…the naturally occurring yaeba is because of delayed baby teeth, or a mouth that’s too small.

In other words, having a crowded mouth makes you look younger, like a girl instead of a woman.

In short, I’d argue that this possibility means that Korean men with crooked teeth are more likely to correct them than Korean women, and indeed that matches my own observations. But although it’s too early for confirmation bias to have an effect here(!), of course that result may simply reflect my being much more interested in women’s mouths than in men’s. So, what are readers’ own observtions? And if there is indeed a gender imbalance, can you think of alternative reasons for why that would be the case?

Related, Leanne of Hello Korea! laments the popularity of “Asian poses”, and how it perpetuates Orientalist stereotypes of childish East Asian poses (including among East Asians themselves). As she writes:

Now, to be fair, your common everyday Korean woman is not posing for a camera all the time, but it’s still disturbing that they do this stuff when a camera gets put in front of their face.

That really struck a chord with me, because, the same day I read that, I happened to be presenting the following video (albeit by an Asian-American I think) to an all-male class of computer-gaming students. Perennially bored and sleepy (the students that is), I thought a cute young woman imitating various feelings would spark some interest in studying English for a change. Indeed, it worked so well, I decided I’d do something similar for my other, mostly female classes…but, tellingly, soon gave up trying to find a cute young guy doing the same sort of video!

4) Korean Attitudes to Women Working While Pregnant

Msleetobe, of On Becoming a Good Korean (Feminist) Wife, discusses her realization that her Korean students and coworkers seem to find pregnant women essentially useless, or at least poor workers. While she is careful to not to generalize from that small group though, she also raises the important point that with so many pregnant women expected – or forced – to resign from their companies (see #2 here), then unfortunately very few Koreans actually get to meet anyone who could challenge that stereotype.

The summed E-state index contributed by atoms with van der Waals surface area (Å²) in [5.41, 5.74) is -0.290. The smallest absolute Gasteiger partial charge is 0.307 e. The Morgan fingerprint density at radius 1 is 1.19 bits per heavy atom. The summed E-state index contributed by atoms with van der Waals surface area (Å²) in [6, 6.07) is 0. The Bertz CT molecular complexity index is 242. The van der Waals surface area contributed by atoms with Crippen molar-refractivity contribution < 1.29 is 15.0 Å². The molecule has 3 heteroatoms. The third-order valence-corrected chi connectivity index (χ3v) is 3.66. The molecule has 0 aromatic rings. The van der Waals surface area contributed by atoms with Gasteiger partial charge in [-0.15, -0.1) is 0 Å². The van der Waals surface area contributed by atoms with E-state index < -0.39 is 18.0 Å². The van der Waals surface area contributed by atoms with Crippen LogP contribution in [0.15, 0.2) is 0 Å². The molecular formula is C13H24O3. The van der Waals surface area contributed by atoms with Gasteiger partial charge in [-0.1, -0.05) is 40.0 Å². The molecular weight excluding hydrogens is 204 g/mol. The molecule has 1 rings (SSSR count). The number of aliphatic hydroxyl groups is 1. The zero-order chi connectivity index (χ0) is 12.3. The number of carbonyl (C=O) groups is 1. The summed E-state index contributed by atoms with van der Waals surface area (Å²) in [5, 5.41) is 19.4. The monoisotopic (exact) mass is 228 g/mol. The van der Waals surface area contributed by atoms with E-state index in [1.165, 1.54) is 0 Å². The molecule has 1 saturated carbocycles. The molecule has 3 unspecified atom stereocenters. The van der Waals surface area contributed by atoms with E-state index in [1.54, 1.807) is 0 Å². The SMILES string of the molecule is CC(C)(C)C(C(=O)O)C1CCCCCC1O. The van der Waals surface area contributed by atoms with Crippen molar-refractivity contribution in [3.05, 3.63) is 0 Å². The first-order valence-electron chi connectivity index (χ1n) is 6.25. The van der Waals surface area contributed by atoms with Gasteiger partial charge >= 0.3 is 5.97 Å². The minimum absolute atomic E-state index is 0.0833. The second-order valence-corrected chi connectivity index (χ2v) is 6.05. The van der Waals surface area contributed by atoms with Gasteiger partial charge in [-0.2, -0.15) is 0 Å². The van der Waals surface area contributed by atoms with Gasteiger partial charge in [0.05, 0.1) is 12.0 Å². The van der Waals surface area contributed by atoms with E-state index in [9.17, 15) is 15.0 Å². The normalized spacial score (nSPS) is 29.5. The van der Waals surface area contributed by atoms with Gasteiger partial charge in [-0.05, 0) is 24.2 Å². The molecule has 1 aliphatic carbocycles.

5) Police Arrest Individuals Behind Solbi’s Fake Sex Tape

I confess, I know little about Solbi (솔비) beyond her name, and certainly not that a fake sex-tape of her had been circulating for over two years, and which led to her breaking up with her boyfriend. Does anyone also know how the tape affected her career? (For comparison, see what happened to Ivy [아이비] because of her own alleged sex tape in 2008)


Finally, it’s not related to Korea sorry, but do let me pass on this excellent In Our Time podcast on Eugène Delacroix’s 1830 painting Liberty Leading the People above, with a lot of discussion of how it has been appropriated as a Feminist symbol ever since. Which is kind of ironic, because as guest Tamar Garb of University College London especially points out, French women had almost all no rights at all at the time, and accordingly the woman depicted was definitely only intended to be an allegorical – and not Feminist – figure.


27 thoughts on “Korean Gender Reader

      1. Indeed! Even though she spoke very little in the 40 expressions video , I didn’t think she was American or Canadian, so I visited her blog. She mentions her hometown of Belfast and her Chinese heritage quite a bit. Plus, she has other youtube videos where she speaks and her accent is more noticeable.